Thank you and please be well.
Erol Veznedaroglu, MD, FACS, FAANS, FAHA


April 8, 2020

Preparing for Today and Tomorrow

Early signs are showing the spread of COVID-19 may be slowing. Rates of hospitalization have seemed to plateau, and medical masks and gowns are now stocked at our local health care systems. These are positive signs, and this new data offers a glimmer of much-needed hope. But now more than ever, we need to remain vigilant and strictly follow the Centers for Disease Control and Prevention (CDC) guidelines using great discipline.

Centers for Disease Control and Prevention (CDC)

Governments around the world have restricted travel, gatherings, and meetings. Quite simply, please stay home. If you must go out, continue to follow physical distancing guidelines and wear face coverings. The CDC this week called for Americans to wear masks in public places. If you do not have access to a medical mask, please use this video showing how to make a simple homemade face covering.

As you know, we have made changes to our office policies. Please use this link to find information about rescheduling wellness and elective procedure appointments, as well as options for telemedicine at GNI.

This global health crisis has presented a unique challenge that has impacted all our lives. On behalf of GNI, I would like to express my concern and support for our patients, staff, and health care colleagues affected by this outbreak. Your health and safety is our first priority. We are here for you.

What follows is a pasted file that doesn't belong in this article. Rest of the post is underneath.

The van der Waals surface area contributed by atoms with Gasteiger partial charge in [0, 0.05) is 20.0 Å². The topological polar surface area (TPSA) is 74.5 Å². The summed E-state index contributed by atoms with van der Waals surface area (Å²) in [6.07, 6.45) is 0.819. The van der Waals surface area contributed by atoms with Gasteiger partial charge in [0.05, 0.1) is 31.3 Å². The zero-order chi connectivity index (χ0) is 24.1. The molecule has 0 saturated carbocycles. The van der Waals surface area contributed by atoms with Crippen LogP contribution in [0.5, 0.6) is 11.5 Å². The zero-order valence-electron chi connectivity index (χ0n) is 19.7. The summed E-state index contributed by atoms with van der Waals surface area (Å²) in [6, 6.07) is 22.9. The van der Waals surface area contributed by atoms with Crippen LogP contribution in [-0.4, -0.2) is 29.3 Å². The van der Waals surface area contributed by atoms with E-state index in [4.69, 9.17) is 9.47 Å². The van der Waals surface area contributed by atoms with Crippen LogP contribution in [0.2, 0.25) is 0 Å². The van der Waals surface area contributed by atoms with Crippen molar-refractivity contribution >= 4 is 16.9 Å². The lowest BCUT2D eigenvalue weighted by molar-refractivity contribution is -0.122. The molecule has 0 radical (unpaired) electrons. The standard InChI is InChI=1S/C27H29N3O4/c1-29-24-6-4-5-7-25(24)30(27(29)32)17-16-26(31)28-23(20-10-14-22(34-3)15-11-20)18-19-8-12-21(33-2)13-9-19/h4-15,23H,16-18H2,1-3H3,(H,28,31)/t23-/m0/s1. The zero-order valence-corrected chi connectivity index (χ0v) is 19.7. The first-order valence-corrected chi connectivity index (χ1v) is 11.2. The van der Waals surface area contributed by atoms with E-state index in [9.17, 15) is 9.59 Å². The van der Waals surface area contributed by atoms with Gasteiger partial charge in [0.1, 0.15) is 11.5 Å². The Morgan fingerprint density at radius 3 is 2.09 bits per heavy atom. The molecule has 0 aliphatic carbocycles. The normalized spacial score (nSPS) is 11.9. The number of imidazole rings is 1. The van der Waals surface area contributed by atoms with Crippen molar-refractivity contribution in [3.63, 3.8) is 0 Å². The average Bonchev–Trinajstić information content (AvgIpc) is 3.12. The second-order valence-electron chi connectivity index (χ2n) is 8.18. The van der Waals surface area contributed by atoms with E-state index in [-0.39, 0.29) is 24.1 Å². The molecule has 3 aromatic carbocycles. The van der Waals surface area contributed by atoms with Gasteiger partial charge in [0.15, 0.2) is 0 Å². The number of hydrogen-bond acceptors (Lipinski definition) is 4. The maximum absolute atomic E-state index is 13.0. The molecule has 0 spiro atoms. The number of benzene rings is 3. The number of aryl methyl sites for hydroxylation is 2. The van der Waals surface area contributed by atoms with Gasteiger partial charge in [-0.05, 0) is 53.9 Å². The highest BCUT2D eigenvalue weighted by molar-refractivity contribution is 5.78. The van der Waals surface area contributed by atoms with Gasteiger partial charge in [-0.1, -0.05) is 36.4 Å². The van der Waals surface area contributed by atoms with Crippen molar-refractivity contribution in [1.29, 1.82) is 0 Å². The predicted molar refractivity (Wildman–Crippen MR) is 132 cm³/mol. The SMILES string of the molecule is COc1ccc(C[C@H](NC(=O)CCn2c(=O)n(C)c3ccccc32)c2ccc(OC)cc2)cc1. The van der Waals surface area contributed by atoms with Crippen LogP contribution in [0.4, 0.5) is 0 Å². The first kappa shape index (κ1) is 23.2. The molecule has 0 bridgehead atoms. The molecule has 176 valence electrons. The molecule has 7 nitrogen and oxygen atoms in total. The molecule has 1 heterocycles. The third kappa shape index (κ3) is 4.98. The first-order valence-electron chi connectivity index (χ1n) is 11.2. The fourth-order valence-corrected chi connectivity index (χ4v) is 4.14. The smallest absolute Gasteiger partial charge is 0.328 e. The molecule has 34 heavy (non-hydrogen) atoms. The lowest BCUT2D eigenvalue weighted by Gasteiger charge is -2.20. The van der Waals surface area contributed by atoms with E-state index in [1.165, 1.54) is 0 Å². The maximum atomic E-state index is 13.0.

Please be well.
Erol Veznedaroglu, MD, FACS, FAANS, FAHA


April 1, 2020

Coping with Coronavirus Concern

With COVID-19 in the news every day, it’s only natural to have some anxiety. This is especially true since so much about the virus is unknown right now. Anxiety is understandably high as we learn more about the global spread of this disease. Here are some tools to help manage the fear you may feel.

Focus on what you have control over

A good way to manage any kind of fear is to become educated about it. The more we know about the real dangers, the more we can take effective steps to avoid or minimize them and put some fears to rest. Accurate information is an effective antidote to unrealistic fears.


Resources for up-to-date medical information and advice about coronavirus:
World Health Organization (WHO)
Centers for Disease Control and Prevention (CDC)

 

Monitor your exposure to the news

Media news coverage can arouse emotion and increase fear. It’s important to get the facts, but it may not be helpful to hear the same reports over and over. Be aware of how you and family members respond to news stories. Limit television or online coverage if it becomes distressing.

 

Understand your risk

The term ‘pandemic’ can be very scary. It’s a medical term that means cases of a new disease are showing up around the world and may spread rapidly because people don’t have immunity. Practice good health habits to reduce your risk, such as washing hands frequently. Your level of fear should not exceed your risk factors.